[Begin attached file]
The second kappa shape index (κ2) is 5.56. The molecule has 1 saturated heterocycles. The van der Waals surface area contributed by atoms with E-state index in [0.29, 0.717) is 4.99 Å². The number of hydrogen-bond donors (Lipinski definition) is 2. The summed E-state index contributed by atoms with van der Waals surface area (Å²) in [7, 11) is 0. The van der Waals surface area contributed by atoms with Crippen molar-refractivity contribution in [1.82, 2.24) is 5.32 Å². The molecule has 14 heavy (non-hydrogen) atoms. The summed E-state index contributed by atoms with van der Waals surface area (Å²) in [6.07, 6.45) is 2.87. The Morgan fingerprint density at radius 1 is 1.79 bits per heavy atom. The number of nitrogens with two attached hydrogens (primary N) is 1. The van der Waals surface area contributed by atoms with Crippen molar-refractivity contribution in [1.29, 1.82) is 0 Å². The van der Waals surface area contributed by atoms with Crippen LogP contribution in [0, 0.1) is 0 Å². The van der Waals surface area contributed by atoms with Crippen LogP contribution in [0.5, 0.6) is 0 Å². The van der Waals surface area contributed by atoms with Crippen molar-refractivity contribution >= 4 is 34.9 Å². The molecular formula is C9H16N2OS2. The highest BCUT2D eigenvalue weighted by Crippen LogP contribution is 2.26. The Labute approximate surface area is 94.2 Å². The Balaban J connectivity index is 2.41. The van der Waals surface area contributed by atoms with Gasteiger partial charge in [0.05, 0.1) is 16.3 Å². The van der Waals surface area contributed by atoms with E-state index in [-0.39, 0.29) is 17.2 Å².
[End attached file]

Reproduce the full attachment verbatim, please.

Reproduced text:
The second kappa shape index (κ2) is 5.56. The molecule has 1 saturated heterocycles. The van der Waals surface area contributed by atoms with E-state index in [0.29, 0.717) is 4.99 Å². The number of hydrogen-bond donors (Lipinski definition) is 2. The summed E-state index contributed by atoms with van der Waals surface area (Å²) in [7, 11) is 0. The van der Waals surface area contributed by atoms with Crippen molar-refractivity contribution in [1.82, 2.24) is 5.32 Å². The molecule has 14 heavy (non-hydrogen) atoms. The summed E-state index contributed by atoms with van der Waals surface area (Å²) in [6.07, 6.45) is 2.87. The Morgan fingerprint density at radius 1 is 1.79 bits per heavy atom. The number of nitrogens with two attached hydrogens (primary N) is 1. The van der Waals surface area contributed by atoms with Crippen molar-refractivity contribution in [1.29, 1.82) is 0 Å². The van der Waals surface area contributed by atoms with Crippen LogP contribution in [0, 0.1) is 0 Å². The van der Waals surface area contributed by atoms with Crippen LogP contribution in [0.5, 0.6) is 0 Å². The van der Waals surface area contributed by atoms with Crippen molar-refractivity contribution >= 4 is 34.9 Å². The molecular formula is C9H16N2OS2. The highest BCUT2D eigenvalue weighted by Crippen LogP contribution is 2.26. The Labute approximate surface area is 94.2 Å². The Balaban J connectivity index is 2.41. The van der Waals surface area contributed by atoms with Gasteiger partial charge in [0.05, 0.1) is 16.3 Å². The van der Waals surface area contributed by atoms with E-state index in [-0.39, 0.29) is 17.2 Å².